Good Friday is the Friday before Easter Sunday and commemorates the crucifixion of Jesus Christ. While there are no universal rules about what color to wear on Good Friday, there are some common traditions and guidelines.
Black is the most common and traditional color worn on Good Friday in many Christian denominations, including Catholic, Anglican, Lutheran, Methodist, and Presbyterian churches. Black symbolizes mourning and penitence as Good Friday marks the day Jesus died on the cross.
Wearing black clothing demonstrates solemnity and reflection on this holy day. This includes black dresses, suits, shirts, pants, and shawls. Some churches encourage their clergy to wear black vestments during Good Friday services.
Red is another color commonly associated with Good Friday, representing the blood Jesus shed on the cross. Some churches use red paraments and altar cloth coverings on this day.
Individuals may also choose to wear a touch of red, like a red sweater or scarf, to symbolize the crucifixion. This is especially common in Catholic churches where red also represents the Passion of Christ.
Purple is the liturgical color for the Lenten season in Catholic, Anglican, Lutheran, Methodist, and Presbyterian denominations. As Good Friday falls within Lent, purple is an appropriate color for this occasion.
Purple symbolizes penance and preparation. As a somber hue, it also denotes solemnity as we remember Christ’s sacrifice. Some churches drape sanctuaries in purple banners or paraments on Good Friday.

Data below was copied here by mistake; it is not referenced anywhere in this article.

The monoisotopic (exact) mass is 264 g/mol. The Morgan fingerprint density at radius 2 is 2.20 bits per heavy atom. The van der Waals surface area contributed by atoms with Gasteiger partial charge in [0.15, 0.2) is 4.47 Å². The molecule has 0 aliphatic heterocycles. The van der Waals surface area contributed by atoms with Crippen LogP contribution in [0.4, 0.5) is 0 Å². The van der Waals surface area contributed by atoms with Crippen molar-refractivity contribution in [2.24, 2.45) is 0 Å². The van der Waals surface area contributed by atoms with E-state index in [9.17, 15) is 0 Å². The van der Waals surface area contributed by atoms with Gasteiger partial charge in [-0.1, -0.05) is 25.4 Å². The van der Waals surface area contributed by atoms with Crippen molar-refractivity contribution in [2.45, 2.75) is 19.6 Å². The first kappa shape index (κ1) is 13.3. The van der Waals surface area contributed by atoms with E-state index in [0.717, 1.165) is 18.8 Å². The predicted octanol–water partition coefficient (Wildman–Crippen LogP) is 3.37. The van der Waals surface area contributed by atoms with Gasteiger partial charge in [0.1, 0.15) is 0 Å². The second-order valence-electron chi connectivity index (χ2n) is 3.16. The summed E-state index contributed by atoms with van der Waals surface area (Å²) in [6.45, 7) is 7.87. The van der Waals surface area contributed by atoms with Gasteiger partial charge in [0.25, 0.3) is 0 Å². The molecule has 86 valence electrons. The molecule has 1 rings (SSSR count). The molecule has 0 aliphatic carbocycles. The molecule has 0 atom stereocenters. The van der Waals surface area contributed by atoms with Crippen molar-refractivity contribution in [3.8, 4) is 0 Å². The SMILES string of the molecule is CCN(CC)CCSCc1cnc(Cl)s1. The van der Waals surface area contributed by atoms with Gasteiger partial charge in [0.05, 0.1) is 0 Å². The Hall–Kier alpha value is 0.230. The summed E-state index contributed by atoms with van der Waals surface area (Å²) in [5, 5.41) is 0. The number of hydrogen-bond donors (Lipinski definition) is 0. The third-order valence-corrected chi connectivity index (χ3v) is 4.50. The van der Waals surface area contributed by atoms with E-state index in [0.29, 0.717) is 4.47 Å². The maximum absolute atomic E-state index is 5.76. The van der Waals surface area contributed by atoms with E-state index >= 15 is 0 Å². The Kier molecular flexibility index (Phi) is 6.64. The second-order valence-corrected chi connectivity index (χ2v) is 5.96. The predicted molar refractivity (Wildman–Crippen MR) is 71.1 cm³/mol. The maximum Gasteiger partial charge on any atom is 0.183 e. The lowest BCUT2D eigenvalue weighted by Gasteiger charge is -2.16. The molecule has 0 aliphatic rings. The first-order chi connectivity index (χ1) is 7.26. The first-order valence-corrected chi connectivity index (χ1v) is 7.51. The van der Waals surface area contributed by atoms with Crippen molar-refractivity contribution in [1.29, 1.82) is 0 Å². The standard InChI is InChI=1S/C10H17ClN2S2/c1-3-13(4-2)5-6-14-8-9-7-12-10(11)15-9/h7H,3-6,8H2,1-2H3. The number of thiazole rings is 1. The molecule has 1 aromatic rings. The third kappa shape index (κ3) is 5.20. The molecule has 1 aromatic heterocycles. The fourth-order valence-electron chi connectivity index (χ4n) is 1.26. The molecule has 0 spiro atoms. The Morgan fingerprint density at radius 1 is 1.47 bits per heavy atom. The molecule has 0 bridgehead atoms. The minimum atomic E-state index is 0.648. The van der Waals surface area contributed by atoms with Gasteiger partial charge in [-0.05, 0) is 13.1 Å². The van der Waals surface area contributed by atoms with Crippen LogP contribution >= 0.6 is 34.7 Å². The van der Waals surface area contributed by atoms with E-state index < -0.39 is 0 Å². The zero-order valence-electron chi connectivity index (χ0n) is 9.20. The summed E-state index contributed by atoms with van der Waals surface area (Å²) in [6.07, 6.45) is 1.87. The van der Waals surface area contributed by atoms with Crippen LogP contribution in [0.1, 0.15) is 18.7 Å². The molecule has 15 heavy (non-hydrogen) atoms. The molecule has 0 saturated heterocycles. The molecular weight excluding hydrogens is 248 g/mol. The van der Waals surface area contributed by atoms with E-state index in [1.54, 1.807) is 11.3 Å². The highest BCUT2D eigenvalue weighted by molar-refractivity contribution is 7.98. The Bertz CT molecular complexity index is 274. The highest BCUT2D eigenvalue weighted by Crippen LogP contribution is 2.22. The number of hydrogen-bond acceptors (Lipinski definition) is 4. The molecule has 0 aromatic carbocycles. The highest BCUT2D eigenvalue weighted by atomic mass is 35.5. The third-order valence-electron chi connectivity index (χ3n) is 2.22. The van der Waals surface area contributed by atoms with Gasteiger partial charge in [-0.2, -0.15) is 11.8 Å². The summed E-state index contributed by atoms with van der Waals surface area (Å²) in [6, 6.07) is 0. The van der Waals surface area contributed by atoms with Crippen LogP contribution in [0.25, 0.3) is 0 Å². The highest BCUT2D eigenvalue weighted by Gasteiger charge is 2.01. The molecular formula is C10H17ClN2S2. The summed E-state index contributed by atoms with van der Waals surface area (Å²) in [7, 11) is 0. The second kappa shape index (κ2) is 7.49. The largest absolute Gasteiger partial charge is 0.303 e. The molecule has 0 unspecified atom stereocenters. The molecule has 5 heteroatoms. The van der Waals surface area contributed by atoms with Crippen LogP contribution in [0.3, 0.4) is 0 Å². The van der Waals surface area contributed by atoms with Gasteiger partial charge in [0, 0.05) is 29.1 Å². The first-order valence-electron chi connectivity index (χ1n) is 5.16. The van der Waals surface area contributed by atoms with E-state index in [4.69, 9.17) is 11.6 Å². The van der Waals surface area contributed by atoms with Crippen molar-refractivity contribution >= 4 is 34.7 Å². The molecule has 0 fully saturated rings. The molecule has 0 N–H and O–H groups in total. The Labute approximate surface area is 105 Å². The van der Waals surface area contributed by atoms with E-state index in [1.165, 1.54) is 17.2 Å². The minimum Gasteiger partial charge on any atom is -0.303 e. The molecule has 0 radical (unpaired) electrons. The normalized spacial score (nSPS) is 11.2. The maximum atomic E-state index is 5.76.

In some denominations, white is used on Good Friday to symbolize innocence. White represents Jesus’ sinless nature and purity as the Lamb of God.
However, white is a less common color for Good Friday and seen more often on Easter Sunday to denote resurrection and new life.
It’s important to note there are no universal rules requiring a specific color on Good Friday. Some churches and individuals choose not to associate special colors with this event.
Wearing customary mourning colors like black, red, or purple is traditional. But individuals are free to wear any modest, respectful clothing they desire to services.
Colors worn on Good Friday can vary by region, culture, and denomination. Here are some examples:
- In Australia and New Zealand, purple or red are common Good Friday colors.
- British monarch Queen Elizabeth II often wears black to commemorate Good Friday.
- Some Filipino Catholics practice the tradition of dressing statues of Jesus and Mary in black on Good Friday.
- In Greece and Cyprus, dark red vestments and altar coverings are used in Orthodox churches.
- In India, brown is a traditional color as it represents the earth Christ walked on.
So while black, red, and purple are most customary, local traditions may utilize different liturgical colors.
In summary, while there are no strict rules, black, red, and purple are considered the traditional colors for Good Friday in most Western church denominations. These colors symbolize mourning, solemnity, penance, and the crucifixion of Jesus Christ.
But individuals can choose to wear whatever they wish in respectful remembrance of this holy occasion. And some regions associate other colors like white or brown with Good Friday based on local customs.
Ultimately, as Christians observe a somber day of fasting and repentance, the reflective color one wears can represent grief over Christ’s suffering while also anticipating the joyous celebration of his resurrection on Easter Sunday.